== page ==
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Henry Starr

In the San Francisco Bay Area, it was station KRE in Berkeley that furnished a seven-day-a-week jazz menu, and kept jazz lovers up to date on the different artists. KRE was the station that first presented the Mills Brothers, who as a group of four brothers, sounded just like musical instruments. They were a national sensation, but we only heard them on the air. They never came to Northern California, but they did play in Los Angeles.

Opportunities for blacks in radio were very limited in the 1920s and 1930s. The radio stations created their own celebrities. They had people who performed from the studio, and they didn't have to depend upon records. Most radio stations had a policy of not hiring black entertainers.

The first black entertainer to get on a radio show in San Francisco was Henry Starr, a fine Oakland-born musician. He had left Oakland in the 1920s to work in Los Angeles and on the East Coast as a piano player, with some of the very good black entertainers of that period. He was gone for a long time before he came back home. Then he was hired as a star of a variety show known as the Edna Fischer Show on KFRC in San Francisco. It became very popular. Thousands of listeners turned their radios on every morning, and the names of the stars were well-known locally.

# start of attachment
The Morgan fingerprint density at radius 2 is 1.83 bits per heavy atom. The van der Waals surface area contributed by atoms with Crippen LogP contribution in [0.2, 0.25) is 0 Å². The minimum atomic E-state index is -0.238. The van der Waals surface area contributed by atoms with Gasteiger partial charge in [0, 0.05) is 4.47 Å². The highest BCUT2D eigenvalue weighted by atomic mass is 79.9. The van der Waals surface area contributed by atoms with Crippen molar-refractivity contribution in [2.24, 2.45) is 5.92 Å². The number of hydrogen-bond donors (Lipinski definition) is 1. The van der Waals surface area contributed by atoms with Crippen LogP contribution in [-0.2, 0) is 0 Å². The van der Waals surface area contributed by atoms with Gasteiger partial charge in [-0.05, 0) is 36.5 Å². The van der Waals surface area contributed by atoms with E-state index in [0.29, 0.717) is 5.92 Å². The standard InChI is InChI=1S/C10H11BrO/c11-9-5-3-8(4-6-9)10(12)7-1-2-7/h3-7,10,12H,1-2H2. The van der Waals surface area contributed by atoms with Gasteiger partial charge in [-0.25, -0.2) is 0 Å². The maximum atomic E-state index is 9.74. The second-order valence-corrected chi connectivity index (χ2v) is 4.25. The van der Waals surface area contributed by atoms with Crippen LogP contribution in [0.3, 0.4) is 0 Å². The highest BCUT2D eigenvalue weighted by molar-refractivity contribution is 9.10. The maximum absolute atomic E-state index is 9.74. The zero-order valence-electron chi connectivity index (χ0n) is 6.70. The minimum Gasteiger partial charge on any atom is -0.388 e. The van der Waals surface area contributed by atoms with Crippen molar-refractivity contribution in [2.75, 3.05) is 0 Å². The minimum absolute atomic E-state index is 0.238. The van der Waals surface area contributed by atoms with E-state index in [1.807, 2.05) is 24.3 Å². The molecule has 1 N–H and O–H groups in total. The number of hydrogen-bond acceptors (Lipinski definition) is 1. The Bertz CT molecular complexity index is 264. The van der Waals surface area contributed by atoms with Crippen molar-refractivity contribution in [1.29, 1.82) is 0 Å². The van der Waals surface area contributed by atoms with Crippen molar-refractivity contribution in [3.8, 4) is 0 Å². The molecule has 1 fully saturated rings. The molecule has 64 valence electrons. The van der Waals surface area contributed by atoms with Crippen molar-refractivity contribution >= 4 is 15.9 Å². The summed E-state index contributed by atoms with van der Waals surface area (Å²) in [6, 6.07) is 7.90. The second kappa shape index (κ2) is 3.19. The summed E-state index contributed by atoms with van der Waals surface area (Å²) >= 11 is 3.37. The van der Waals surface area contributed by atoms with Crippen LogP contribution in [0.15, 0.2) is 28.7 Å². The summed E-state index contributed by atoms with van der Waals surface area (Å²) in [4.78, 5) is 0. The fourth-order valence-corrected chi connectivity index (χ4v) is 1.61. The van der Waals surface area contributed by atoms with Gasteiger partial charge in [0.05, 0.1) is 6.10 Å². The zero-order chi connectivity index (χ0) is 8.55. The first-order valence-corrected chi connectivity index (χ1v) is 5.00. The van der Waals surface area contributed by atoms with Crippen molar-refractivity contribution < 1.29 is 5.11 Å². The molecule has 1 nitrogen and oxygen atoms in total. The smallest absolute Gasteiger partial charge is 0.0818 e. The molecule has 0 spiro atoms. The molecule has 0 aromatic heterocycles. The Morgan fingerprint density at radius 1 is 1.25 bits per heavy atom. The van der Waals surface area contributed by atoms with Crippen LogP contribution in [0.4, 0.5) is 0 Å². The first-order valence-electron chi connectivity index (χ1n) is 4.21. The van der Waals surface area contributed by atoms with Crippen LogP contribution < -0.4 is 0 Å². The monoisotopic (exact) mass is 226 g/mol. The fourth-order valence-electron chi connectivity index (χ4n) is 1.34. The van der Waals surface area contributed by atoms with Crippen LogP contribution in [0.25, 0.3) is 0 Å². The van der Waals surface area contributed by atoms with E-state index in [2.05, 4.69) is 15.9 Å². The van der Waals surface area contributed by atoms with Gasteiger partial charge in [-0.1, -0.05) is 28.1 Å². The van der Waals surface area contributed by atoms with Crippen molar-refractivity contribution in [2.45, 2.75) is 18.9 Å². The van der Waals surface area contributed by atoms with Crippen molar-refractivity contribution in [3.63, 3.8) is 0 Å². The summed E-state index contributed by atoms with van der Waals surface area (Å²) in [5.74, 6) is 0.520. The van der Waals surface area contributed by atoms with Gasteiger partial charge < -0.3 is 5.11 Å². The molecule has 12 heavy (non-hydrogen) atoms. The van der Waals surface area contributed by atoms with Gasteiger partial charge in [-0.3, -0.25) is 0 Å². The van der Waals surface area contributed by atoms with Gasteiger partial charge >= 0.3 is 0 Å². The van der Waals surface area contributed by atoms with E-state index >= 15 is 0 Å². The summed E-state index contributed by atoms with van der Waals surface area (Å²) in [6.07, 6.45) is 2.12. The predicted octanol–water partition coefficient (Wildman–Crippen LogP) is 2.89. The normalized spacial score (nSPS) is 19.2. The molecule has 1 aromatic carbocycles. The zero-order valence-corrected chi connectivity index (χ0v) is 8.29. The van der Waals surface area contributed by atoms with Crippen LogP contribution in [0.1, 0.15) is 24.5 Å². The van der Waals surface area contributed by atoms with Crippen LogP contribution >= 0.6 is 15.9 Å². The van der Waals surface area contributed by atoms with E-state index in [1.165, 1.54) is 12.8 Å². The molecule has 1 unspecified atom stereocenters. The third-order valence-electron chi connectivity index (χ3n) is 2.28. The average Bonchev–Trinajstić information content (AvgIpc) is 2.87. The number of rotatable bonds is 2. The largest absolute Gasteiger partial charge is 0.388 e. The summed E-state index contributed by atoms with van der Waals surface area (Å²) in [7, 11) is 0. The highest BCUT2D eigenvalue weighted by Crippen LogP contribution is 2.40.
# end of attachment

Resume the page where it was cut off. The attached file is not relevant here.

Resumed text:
Starr sang and accompanied himself on the piano. Rumors were that he was paid $100 every week, which was a lot of money in 1929 for anyone. Houses then sold for less than $5000.

IN: Reflections on Black History,
by Thomas C. Fleming ;
Column 86: Black Radio Entertainers